thankfully, everything went smoothly, and I pulled it off like a rock
star. There is a great behind-the-scenes clip of Lorry Stone and I
stuffing the guts in the body, and of course the hole to fill the body
is exactly where a hole should be. So there's Lorry and I literally fisting this body filling it with blood and guts.
Good times indeed.
What made you eventually decide to
go into directing, and what can you tell us about your first two films, Snuff
Perversions: Bizarre Cases of Death and Rot - and lessons
learned from them?
Oh shit, now you've gone and dug that film up, Snuff Perversions
don't really have anything nice to say about that trainwreck. I shot 3
segments for it, it was supposed to be this shocking hardcore extreme
movie comprised of many short films depicting snuff, and I've always been
about the extreme films, so I was game! But sadly the finished movie is a
terrible waste and it's so bad and laughable rather than shocking, it's
utter dreck. But I guess we all have skeletons in our closet and that's
one of mine.
Rot of course is my first
feature (at least that I'll admit to), it's a bad movie, it's about punks'
puke and necrophilia, ah but what the hell, for all its no budget flaws,
it was a rather fun movie to shoot, with good friends all just having a
blast making it. Billly Scam, Tiffany Stinky, and the infamous Joel D.
Wynkoop [Joel D. Wynkoop
interview - click here]. And a fucking kick ass punk sound track, we had the Scams, Blank
77, the Casulties, Anti Freeze, Mega Smegma , I keep threatening to
release this on DVD. So that may be something to look forward to in the
near future - hint hint! The 15 year anniversary
But before Rot I made 3 other
feature films, none of which will see the light of day, at least unless
you bring beer to my house and I dust off the VHS and decide to bore you
to tears with White Massacre, LunchMeat, and Bad
As far as how I got into directing - it's a strange thing, I didn't start off wanting to direct at
all, really just wanted to do the FX. but as I would make little FX
creations and make-up tests, I would videotape them, then soon, I'd
put them to use in little scenes, then the scenes became little short
films ... and by doing that, I needed actors (friends) and lighting, and
would have to figure out blocking, then once I shot these, I'd have to
learn editing. All of this was very rudimentary in learning how to make
That was my film school, I
learned by making lots of mistakes, and trying to avoid those same
mistakes on the next short. With each mini-movie, I'd try and focus on
different aspects of what I didn't like on the previous movie. Like
feeding actors, aka neigborhood friends. People work harder when there
is food involved. If you don't have money, feed them!
Of course, once you have bad
sound, you pay more attention to that as you make the next movie, or bad
lighting, or plot holes, or bad acting. And each time you try and
improve those things. But at 12 or 13 I got bored with making mini
movies, and decided I'm going to tackle feature movies. So I did! I
mean they are fucking terrible - but I was learning.
But I don't fool myself into thinking I've learned everything there
is to know, I'm still learning, there is always a new way to do things
or a better way. Granted, I probably have taught myself the wrong way to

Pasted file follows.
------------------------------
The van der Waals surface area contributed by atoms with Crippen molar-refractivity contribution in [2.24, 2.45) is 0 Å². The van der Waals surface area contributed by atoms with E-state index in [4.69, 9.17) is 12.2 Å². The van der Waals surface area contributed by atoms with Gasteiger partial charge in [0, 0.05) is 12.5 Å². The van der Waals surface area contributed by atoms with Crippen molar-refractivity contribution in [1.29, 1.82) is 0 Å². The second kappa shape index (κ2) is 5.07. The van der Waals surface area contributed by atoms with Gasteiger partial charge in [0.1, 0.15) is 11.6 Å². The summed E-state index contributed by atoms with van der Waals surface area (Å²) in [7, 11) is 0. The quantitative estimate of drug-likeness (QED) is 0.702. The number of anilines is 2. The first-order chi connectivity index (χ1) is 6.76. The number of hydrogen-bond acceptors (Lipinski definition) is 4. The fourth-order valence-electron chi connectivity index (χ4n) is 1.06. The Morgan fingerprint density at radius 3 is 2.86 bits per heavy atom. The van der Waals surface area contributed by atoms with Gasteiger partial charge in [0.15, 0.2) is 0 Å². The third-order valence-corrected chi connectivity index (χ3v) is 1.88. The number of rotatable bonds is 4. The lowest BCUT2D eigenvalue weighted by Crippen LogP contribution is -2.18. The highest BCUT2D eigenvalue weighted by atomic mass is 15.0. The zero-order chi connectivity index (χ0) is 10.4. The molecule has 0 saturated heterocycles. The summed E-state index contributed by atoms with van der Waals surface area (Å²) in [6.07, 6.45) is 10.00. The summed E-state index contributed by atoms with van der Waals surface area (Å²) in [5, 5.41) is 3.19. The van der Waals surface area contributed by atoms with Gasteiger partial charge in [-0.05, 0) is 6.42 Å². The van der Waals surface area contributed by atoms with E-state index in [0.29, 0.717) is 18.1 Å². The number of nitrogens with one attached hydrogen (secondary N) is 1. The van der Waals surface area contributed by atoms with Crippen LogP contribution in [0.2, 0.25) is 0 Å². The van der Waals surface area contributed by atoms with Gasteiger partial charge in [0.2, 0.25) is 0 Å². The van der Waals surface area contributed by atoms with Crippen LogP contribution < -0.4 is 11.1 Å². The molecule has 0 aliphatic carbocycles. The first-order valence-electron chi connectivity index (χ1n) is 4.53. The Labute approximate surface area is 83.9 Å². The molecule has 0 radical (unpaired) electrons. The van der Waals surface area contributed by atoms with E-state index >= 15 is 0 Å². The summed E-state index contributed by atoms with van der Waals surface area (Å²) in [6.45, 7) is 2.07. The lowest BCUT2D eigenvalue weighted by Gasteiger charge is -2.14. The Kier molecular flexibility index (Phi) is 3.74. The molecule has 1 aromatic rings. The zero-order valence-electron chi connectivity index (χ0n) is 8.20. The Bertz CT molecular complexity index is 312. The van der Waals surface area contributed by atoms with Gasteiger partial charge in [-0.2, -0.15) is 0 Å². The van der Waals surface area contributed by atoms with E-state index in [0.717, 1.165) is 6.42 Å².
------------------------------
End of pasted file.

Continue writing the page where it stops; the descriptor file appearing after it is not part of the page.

do things all these years, heh, but I like to think I have a good
foundation to at least stand and build upon.
A few words about 100 Tears?
on Netflix so watch it before it's gone! It's got a clown with a giant
meat cleaver and a lot of people get disassembled. It's cheesy, it's got a lot of mistakes, bad acting, bad plotholes.
was so much fun to make. We made many bloody messes - it was a good time.
future projects you'd like to talk about?
My dream project, if I can ever get it off the ground is Babydoll:
The Afterlife and Misadventures of a Dead Girl and the Mob - but I can't
seem to get proper funding for it.
Maybe it's a bad script, I
don't know. But one day, when all the pieces
fall into place, I'll make it.
effects artists who have influenced you?
All of them. Heh, I'm a big fan of Rob Bottin, Steve Johnson,
Screaming Mad George, Gabe Bartalos, John Dods, Vincent Guastini, Rick
Baker, and of course Dick Smith - really too many to name.
Frank Henenlotter, John Waters, Peter
Jackson, Hitchcock, Polanski, Jodorowsky.
Your favourite movies?
Frankenhooker, Street Trash,
Dolls, Bride of
From Beyond, Return of the Living Dead, The Alien's Deadly
Spawn, Rope, Paperhouse, Clean Shaven, Chasing
Sleep ... again too many to
and of course, films you really deplore?
This is a hard one, I love so
many bad films, it's part of their charm, it's a weird
thing for me to hate a film, if I see something and I don't like it, I
just forget about it - which is a curse, because I'll
end up buying it again and rewatching it, and think "god this is
aweful", then forget I saw it again ... and repeat the process. Not
enough space in my head to remember things I don't like.
Facebook, whatever else?
Anything else you are dying to mention and I have merely
forgotten to ask?
A few films I've worked on are all finally getting released, or have been
released, that are really fun gore films, Sweatshop is finally available.
And coming soon is Bloody Bloody Bible Camp and Girls Gone
Dead. As I write this, I just remembered
Girls Gone Dead actually comes out today. So I need to go buy a copy.
Heh, all of these are really fun, vulgar films! Gory and cheese-tastic! To the